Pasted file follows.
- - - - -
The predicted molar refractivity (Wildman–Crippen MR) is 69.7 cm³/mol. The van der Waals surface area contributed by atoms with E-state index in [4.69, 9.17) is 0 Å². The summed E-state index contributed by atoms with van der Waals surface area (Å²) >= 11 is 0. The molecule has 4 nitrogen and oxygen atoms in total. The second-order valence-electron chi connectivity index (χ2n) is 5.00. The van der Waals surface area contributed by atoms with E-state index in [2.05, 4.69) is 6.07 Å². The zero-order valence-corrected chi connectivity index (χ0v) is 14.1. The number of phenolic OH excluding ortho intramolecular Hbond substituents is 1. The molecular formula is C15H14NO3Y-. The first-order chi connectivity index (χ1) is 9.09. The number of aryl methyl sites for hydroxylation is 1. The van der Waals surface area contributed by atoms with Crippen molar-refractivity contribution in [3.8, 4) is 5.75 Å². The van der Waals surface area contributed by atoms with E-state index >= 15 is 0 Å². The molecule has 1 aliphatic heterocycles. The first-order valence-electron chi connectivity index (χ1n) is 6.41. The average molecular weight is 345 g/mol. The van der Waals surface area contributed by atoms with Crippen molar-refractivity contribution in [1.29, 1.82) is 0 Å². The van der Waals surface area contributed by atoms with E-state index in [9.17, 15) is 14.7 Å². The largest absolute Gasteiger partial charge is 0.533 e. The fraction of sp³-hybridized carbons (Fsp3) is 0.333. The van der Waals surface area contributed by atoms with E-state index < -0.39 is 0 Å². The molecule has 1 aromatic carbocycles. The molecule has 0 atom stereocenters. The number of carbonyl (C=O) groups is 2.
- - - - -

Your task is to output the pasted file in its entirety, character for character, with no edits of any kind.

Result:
The predicted molar refractivity (Wildman–Crippen MR) is 69.7 cm³/mol. The van der Waals surface area contributed by atoms with E-state index in [4.69, 9.17) is 0 Å². The summed E-state index contributed by atoms with van der Waals surface area (Å²) >= 11 is 0. The molecule has 4 nitrogen and oxygen atoms in total. The second-order valence-electron chi connectivity index (χ2n) is 5.00. The van der Waals surface area contributed by atoms with E-state index in [2.05, 4.69) is 6.07 Å². The zero-order valence-corrected chi connectivity index (χ0v) is 14.1. The number of phenolic OH excluding ortho intramolecular Hbond substituents is 1. The molecular formula is C15H14NO3Y-. The first-order chi connectivity index (χ1) is 9.09. The number of aryl methyl sites for hydroxylation is 1. The van der Waals surface area contributed by atoms with Crippen molar-refractivity contribution in [3.8, 4) is 5.75 Å². The van der Waals surface area contributed by atoms with E-state index >= 15 is 0 Å². The molecule has 1 aliphatic heterocycles. The first-order valence-electron chi connectivity index (χ1n) is 6.41. The average molecular weight is 345 g/mol. The van der Waals surface area contributed by atoms with Crippen molar-refractivity contribution in [1.29, 1.82) is 0 Å². The van der Waals surface area contributed by atoms with E-state index in [9.17, 15) is 14.7 Å². The largest absolute Gasteiger partial charge is 0.533 e. The fraction of sp³-hybridized carbons (Fsp3) is 0.333. The van der Waals surface area contributed by atoms with E-state index < -0.39 is 0 Å². The molecule has 1 aromatic carbocycles. The molecule has 0 atom stereocenters. The number of carbonyl (C=O) groups is 2.